You will find the answers just below the cover.



What TOS episode was so far behind, Gene Roddenberry write its final scenes sitting in a camper on the set as it was being filmed?


I recall that on one of the shows, 'Shore Leave,' I was rewriting the show sitting in a camper while the actors were acting it. That was a pretty exciting and harrowing and nervous thing.” (Chap. 4)

What world famous character did Gene Roddenberry desert Star Trek to write a movie about during TOS’ final season?

“In 1968, at the behest of producer Sy Weintraub, Gene thought about a Tarzan motion picture, and considered the problems of a new … theatrical motion picture treatment of the lord of the jungle.” (Chap. 5)

What did Gene Roddenberry do that made his Star Trek: The Motion Picture co-writer Harold Livingston quit the film in a fury three times?

Although Livingston was being paid $10,000 a week by Paramount, he quit three times over Gene's constant interference [with the script]. Each time Livingston would be talked into returning by either Robert Wise or Jeffrey Katzenberg.” (Chap. 8)

Even though he was only ten minutes away, which actor didn't attend the ceremony when Roddenberry became the first writer to receive a star on Hollywood's Walk of Fame?


Due to work commitments, William Shatner was unable to attend. He was ten minutes away at the Burbank Studios lot filming T.J. Hooker. Most of the Star Trek actors have received stars on the Walk of Fame, but to date the only ceremony Shatner appeared at was his own.” (Chap. 9)

You will find the answers to these and hundreds of more questions about Gene Roddenberry in journalist James Van Hise's fascinating biography Roddenberry: The Man who Created Star Trek.






About James Van Hise




James Van Hise is a well-known journalist specializing in film, television, and comic history. A long-time fan turned media historian, Van Hise’s credentials as both writer and editor are extensive. He was the editor of the pivotal comix zine Rocket Blast Comic Collector (1974-8) and the pioneering Enterprise Incidents: The Magazine for Star Trek Fans (1976-85). In the comic field he has written stories for Dread of Night, Green Hornet, Ray Bradbury Comics, and Real Ghostbusters, among others. As a journalist Van Hise has authored books on Batman, Dune, Conan, Star Wars, The Lone Ranger, Dick Tracy, Stephen King, and Star Trek.
  

 


 


Wednesday, April 15, 2015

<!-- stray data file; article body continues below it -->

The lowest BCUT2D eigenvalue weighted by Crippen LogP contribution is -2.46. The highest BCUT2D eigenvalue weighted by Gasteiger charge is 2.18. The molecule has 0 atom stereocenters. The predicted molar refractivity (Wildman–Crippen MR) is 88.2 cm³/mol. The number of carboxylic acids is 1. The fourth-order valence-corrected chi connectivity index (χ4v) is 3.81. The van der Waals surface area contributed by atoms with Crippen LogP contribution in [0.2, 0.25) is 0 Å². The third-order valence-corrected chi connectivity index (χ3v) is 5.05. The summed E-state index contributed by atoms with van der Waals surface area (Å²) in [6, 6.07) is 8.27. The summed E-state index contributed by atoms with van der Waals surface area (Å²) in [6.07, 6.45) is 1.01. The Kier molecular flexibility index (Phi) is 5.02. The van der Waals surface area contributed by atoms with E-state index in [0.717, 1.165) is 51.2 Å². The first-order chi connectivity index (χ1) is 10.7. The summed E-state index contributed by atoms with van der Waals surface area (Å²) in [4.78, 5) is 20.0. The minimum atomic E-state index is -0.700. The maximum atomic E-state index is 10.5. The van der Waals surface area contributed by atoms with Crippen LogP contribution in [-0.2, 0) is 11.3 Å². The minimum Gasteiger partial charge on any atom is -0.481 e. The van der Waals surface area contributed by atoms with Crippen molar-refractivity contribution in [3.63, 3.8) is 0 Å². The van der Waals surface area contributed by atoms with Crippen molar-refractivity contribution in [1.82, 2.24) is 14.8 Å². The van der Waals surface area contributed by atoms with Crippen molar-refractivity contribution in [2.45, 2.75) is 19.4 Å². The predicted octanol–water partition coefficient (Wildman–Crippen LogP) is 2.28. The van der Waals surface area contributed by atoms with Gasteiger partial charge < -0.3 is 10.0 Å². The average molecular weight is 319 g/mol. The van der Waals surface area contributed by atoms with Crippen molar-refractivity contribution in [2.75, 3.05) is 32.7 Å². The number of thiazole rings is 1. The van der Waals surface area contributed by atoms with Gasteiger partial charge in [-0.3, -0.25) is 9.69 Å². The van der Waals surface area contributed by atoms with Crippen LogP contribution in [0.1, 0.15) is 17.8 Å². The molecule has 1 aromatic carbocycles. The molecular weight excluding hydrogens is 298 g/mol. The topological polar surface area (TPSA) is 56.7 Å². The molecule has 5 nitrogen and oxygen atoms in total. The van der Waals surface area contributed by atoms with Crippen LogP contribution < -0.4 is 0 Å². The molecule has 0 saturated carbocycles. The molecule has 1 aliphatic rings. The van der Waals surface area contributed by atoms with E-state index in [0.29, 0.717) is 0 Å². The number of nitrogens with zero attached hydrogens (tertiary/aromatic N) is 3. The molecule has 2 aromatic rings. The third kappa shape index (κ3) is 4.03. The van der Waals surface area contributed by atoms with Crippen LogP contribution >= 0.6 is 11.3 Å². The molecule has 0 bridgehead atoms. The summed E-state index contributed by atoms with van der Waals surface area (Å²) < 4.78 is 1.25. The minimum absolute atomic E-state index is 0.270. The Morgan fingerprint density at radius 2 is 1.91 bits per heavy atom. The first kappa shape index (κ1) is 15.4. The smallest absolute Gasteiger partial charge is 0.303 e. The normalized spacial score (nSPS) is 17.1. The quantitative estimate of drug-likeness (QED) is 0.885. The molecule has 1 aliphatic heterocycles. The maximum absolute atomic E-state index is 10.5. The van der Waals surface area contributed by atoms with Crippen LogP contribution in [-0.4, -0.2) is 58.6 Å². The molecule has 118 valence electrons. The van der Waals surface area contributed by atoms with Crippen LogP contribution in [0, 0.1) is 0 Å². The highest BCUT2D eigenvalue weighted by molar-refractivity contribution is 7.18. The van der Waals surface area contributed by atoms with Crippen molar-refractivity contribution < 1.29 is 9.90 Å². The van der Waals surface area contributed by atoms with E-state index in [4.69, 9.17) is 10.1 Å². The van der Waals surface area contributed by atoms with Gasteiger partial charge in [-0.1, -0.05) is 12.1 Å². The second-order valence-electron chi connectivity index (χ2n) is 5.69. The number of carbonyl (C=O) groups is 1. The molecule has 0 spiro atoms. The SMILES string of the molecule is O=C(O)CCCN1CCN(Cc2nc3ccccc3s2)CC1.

Roddenberry Bio by Media Journalist James Van Hise to be Published in May 2015



Digital Parchment Services and well-known media journalist James Van Hise have signed an open-ended agreement to bring his now classic journalistic examinations of the Star Trek phenomenon back into print. The first five books in the series will be published throughout 2015.
The entire series will appear under the title "The Unauthorized Guide to Trek".The new edition of Mr. Van Hise's books will feature additional photographs taken by him personally during his three decades chronicling the shows, movies, and the cultural phenomenon Star Trek became.

Beginning in June, DPS will release the following books under the Unauthorized Guide to Trek series title:

Gene Roddenberry: The Man Who Created a Phenomenon

Leonard Nimoy: The Man Who Was Spock

The TOS Years (1966 - 1969)

The Movie Years (1979-1991)

The Complete TOS Crew Book: The Characters and the Actors

The first book issued, fittingly enough, features a look into the private life and public accomplishments of the man responsible for the vision that became Star Trek.
Readers will learn:


  • the childhood circumstances that led to Roddenberry's passion for science fiction;
  • how his early days as a police officer gained him entry, later in his life as a writer, into the newly burgeoning field of television;
  • about the bitter behind-the-scenes battles to keep the Star Trek true to Roddenberry's vision of a diverse and pacifistic future where conflicts were solved more often with brains than weapons;
  • the reasons for the constant scene and plot changes in the movies as they were being shot;
  • which actors loved him—and which...not so much—and why;
  • how Roddenberry trained the next generation of Star Trek television producers to realize his vision after his death, and how that training influenced Star Trek: The Next Generation, Deep Space Nine, Voyager and beyond;
  • and much much more.

Look for more news about The Unauthorized Guide to Trek and Gene Roddenberry: The Man who Created a Phenomenon, coming soon from Digital Parchment Services.


James Van Hise is a well-known journalist specializing in film, television, and comic history. A long-time fan turned media historian, Van Hise’s credentials as both writer and editor are extensive. He was the editor of the pivotal comix zine Rocket Blast Comic Collector (1974-8) and the pioneering Enterprise Incidents: The Magazine for Star Trek Fans (1976-85). In the comic field he has written stories for Dread of Night, Green Hornet, Ray Bradbury Comics, and Real Ghostbusters, among others. As a journalist Van Hise has authored books on Batman, Dune, Conan, Star Wars, The Lone Ranger, Dick Tracy, Stephen King, and Star Trek.